Anyone who has been to Festo's stand at the Hannover Fair in Hannover, Germany knows to expect an amazing, technological "wow factor" combined with a certain, well, silliness. From pneumatic-powered "moon boots" to a bionic hand with realistic, articulating fingers that you can shake (watch the grip!) to a series of automated mops sweeping furiously like something out of Disney's Fantasia, the show that Festo engineers put on is always entertaining. The company's recent press conference was no exception either. It was the venue for the reprise of the "Airfish," a helium-filled, remote-controlled, dirigible-like flying machine that Festo first introduced a few years ago. Designed by the firm Effekt-Technik, the unmanned, 7.5m-long airfish employs a series of remote-controlled fans that can be oriented accordingly for lift, pitch, yaw, and roll control. In this way, inventor (and engineer) Rainer Mugrauer could control what is essentially a helium-filled balloon with at least a modicum of precision. For effect (or maybe by accident, who could tell?), he sent the airfish into a Kamikaze-like dive onto the stage, prompting Dr. Eberhard Veit, director of product and technology management, to recoil in mock horror at the attack. Festo engineers promise more merriment—and some pretty cool serious stuff as well—at their stand at this year's Hannover Fair (April 11-15, 2005). Check out the show details at www.hannovermesse.de.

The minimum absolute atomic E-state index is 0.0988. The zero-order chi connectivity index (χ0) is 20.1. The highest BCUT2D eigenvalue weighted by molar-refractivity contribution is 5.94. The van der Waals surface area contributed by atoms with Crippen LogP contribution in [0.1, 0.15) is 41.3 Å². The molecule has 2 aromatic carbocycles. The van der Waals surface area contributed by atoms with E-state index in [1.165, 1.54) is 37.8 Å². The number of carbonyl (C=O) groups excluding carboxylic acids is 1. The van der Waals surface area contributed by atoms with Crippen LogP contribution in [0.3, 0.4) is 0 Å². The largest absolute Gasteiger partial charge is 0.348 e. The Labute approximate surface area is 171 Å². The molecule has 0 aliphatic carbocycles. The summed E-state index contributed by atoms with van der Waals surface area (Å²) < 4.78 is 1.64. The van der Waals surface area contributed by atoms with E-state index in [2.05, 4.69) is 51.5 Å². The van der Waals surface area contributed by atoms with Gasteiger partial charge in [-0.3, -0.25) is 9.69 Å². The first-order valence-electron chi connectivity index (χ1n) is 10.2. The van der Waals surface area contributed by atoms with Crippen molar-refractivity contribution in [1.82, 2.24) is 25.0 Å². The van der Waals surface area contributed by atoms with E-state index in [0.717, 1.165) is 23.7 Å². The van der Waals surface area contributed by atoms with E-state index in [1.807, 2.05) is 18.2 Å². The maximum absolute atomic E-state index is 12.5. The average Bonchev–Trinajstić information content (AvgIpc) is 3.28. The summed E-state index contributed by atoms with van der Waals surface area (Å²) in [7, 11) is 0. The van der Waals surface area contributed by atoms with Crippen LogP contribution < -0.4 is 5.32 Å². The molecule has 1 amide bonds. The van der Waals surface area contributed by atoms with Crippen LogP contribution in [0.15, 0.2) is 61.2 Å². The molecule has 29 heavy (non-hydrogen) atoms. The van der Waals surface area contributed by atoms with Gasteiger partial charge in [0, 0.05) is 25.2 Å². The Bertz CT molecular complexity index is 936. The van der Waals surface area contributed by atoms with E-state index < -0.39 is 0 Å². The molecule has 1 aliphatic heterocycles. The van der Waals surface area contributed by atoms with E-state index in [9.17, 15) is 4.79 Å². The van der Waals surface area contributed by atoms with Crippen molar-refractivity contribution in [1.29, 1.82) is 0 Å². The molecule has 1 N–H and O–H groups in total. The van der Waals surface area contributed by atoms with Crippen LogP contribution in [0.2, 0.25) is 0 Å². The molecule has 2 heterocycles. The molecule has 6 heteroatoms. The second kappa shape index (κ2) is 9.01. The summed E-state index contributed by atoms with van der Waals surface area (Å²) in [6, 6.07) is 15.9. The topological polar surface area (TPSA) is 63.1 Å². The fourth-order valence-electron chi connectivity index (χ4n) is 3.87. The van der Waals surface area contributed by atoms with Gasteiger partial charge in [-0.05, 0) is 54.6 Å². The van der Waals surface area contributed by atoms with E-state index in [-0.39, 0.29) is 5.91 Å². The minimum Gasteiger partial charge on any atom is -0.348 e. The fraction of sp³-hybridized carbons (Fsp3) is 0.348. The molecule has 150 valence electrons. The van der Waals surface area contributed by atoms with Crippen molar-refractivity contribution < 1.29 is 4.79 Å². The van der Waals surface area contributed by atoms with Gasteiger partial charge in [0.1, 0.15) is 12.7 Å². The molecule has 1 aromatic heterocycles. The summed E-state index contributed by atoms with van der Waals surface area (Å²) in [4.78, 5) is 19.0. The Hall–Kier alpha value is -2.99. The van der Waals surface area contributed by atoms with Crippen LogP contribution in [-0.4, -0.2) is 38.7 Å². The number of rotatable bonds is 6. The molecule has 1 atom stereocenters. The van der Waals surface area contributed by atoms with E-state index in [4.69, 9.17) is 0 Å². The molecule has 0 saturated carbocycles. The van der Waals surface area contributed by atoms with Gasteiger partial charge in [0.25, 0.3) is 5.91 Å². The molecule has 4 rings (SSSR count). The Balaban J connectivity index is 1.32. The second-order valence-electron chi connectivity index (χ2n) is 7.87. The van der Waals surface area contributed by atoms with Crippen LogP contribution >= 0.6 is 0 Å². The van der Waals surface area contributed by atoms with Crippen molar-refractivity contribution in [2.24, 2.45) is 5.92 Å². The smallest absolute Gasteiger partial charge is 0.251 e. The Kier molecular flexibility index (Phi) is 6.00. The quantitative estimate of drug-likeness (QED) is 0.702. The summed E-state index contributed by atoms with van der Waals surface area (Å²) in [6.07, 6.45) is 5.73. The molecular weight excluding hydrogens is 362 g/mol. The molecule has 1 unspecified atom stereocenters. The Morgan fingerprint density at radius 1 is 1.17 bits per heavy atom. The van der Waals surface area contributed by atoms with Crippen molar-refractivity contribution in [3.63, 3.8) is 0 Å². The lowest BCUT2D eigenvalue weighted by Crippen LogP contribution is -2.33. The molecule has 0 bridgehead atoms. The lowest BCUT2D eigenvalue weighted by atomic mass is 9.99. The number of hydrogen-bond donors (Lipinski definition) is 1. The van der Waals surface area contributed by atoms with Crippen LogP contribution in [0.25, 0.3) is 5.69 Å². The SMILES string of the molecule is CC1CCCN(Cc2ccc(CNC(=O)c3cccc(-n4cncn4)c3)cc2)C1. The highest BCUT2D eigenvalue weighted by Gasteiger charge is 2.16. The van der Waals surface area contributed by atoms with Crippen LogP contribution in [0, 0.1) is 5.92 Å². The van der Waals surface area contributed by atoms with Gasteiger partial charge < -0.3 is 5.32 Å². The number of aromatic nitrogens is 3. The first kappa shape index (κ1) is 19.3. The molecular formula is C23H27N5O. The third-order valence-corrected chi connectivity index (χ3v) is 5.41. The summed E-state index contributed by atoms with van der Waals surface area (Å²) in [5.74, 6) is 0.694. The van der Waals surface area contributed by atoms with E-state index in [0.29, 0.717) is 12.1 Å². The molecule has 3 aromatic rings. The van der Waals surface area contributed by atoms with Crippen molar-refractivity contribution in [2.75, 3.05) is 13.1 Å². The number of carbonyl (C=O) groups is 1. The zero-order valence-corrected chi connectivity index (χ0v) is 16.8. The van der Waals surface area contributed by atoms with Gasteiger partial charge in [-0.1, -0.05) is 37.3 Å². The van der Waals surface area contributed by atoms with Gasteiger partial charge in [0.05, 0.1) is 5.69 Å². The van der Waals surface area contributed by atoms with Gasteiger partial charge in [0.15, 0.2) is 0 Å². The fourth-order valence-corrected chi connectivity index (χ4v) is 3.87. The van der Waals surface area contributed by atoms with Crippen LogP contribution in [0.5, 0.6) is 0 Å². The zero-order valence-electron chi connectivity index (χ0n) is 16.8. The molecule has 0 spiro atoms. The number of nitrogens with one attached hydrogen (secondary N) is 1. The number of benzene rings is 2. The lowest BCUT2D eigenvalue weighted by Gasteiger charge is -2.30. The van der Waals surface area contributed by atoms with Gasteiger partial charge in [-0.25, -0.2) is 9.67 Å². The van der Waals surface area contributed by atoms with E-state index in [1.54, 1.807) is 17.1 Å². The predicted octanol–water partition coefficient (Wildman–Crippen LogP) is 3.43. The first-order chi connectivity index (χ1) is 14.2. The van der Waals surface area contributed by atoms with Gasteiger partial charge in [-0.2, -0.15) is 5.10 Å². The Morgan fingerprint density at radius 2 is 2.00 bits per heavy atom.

In this new Design News feature, "How it Works," we’re starting off by examining the inner workings of the electronic cigarette. While e-cigarettes seemed like a gimmick just two or three years ago, they’re catching fire -- so to speak. Sales topped $1 billion last year and are set to hit $10 billion by 2017. Cigarette companies are fighting back by buying up e-cigarette manufacturers.
Microchip recently released the 3D TouchPad, the first USB PC Peripheral device that couples 2D multi-touch input with 3D air gesture technology. The company seeks the help of developers to further enhance the capabilities of the technology.
To give engineers a better idea of the range of resins and polymers available as alternatives to other materials, this Technology Roundup presents several articles on engineering plastics that can do the job.
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